Our very own all-documentary film festival — to be fair, Denton deserves the credit — starts tonight. Here’s the article I wrote for Twitch:
North of Dallas, Texas, lies the college town of Denton, where more than 100,000 people go to sleep at night, wondering if Bonnie and Clyde will ever return. The 1967 film version of their lives was partially shot in Denton, where the outlaws once hid out. Nowadays, film buffs who are fascinated by real life stories gravitate toward documentaries, and Denton’s own Thin Line Film Fest has a dandy, 11-day program that’s filled with nothing but documentaries. It’s set to start rolling out tomorrow.
To quote from the press release, the fest kicks off Friday night “with the Texas premiere of Battle for Brooklyn with Director and Producer Suki Hawley in attendance. …
“On Saturday, February 11, 2012 at 12:30 pm at the Square Donut Theater, the film Kaziah the Goat Woman will screen. The film is about a woman (Kaziah) who for the last few years has painted works of fallen soldiers to give to their families. Three paintings for two DFW families, who will be in attendance, will be presented to them during the screening on behalf of the artist.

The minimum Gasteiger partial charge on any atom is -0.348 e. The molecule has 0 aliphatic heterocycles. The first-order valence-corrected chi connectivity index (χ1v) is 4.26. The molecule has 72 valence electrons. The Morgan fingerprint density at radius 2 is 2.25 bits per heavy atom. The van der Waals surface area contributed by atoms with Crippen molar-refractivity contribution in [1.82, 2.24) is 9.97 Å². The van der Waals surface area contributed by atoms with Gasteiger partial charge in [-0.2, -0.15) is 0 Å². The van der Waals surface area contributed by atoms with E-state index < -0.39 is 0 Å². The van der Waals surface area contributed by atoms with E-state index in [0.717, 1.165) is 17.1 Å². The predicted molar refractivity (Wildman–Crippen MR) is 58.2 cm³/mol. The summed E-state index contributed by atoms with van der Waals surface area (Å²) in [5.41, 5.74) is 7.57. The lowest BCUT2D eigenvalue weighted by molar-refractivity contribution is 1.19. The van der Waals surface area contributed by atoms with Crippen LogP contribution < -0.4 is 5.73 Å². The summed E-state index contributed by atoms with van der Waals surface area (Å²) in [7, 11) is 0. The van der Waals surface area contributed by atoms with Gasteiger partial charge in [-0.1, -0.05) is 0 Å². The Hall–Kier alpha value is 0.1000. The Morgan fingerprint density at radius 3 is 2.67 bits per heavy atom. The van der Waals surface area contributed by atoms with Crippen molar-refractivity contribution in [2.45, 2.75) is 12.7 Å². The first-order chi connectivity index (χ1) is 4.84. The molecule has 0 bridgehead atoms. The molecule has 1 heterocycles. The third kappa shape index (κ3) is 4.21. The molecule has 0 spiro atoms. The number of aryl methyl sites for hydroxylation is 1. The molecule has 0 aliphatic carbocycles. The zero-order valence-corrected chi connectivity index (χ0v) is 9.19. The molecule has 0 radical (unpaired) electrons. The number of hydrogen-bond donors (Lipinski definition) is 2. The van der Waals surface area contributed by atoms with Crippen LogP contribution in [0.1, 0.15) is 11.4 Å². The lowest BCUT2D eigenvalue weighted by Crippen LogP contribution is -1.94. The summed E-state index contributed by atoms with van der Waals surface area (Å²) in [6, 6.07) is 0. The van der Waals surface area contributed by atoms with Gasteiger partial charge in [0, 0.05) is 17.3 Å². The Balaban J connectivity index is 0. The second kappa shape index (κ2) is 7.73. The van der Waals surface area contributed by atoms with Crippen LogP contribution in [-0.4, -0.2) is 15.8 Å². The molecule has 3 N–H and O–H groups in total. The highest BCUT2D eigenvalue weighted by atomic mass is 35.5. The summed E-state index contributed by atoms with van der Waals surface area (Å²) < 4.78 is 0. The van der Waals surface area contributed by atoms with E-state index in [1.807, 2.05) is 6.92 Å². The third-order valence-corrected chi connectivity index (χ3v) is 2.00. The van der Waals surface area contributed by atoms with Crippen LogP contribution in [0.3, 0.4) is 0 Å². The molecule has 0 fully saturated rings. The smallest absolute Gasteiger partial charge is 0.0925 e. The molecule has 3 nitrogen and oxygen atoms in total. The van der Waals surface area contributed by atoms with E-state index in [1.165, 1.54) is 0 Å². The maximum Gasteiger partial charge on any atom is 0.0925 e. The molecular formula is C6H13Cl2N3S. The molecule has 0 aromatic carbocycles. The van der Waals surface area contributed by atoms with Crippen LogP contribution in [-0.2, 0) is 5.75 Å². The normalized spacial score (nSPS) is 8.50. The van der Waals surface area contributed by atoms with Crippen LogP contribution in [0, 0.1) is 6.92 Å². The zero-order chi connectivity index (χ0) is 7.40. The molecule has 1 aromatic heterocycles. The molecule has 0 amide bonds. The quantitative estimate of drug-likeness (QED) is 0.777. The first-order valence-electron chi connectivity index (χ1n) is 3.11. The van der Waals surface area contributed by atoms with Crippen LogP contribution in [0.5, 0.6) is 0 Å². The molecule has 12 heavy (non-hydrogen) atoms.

“On Saturday, February 18, 2012 at 7:00p, Brilliant Life tells the story of Barry Weatherall, a plumber who was completely blinded when a chemical mixture exploded in his face. After years of darkness and depression, he discovers new delight in life through outdoor adventure. Both the film’s director, Marilyn Bright, and star will be in attendance.”
The picture above is from Patricio Guzman’s Nostalgia for the Light, which screens on February 16. The doc, from Chile, has received some great reviews; it “travels 10,000 feet above sea level to the driest place on earth, the Atacama Desert, where atop the mountains astronomers from all over the world gather to observe the stars. The sky is so translucent that it allows them to see right to the boundaries of the universe.” Nostalgia for the Light also received a Honorable Mention from our own Ben Umstead as part of his “Best of 2011” review.
Now in its fifth year, the festival has been steadily growing, expanding its program over more and more days. I’ve had to beg off from attending again this year, due to personal schedule conflicts, but what I like about the fest is that they don’t program the same films that everyone else is programming. There’s a greater focus on films from around the world, instead of just American-centric docs, which also adds to the variety on tap.
The Thin Line Film Fest is a wonderful example of a local festival that seeks to improve and expand every year. It runs through Monday, February 20, with more than 20 filmmakers scheduled to be in attendance, and deserves to be on your radar.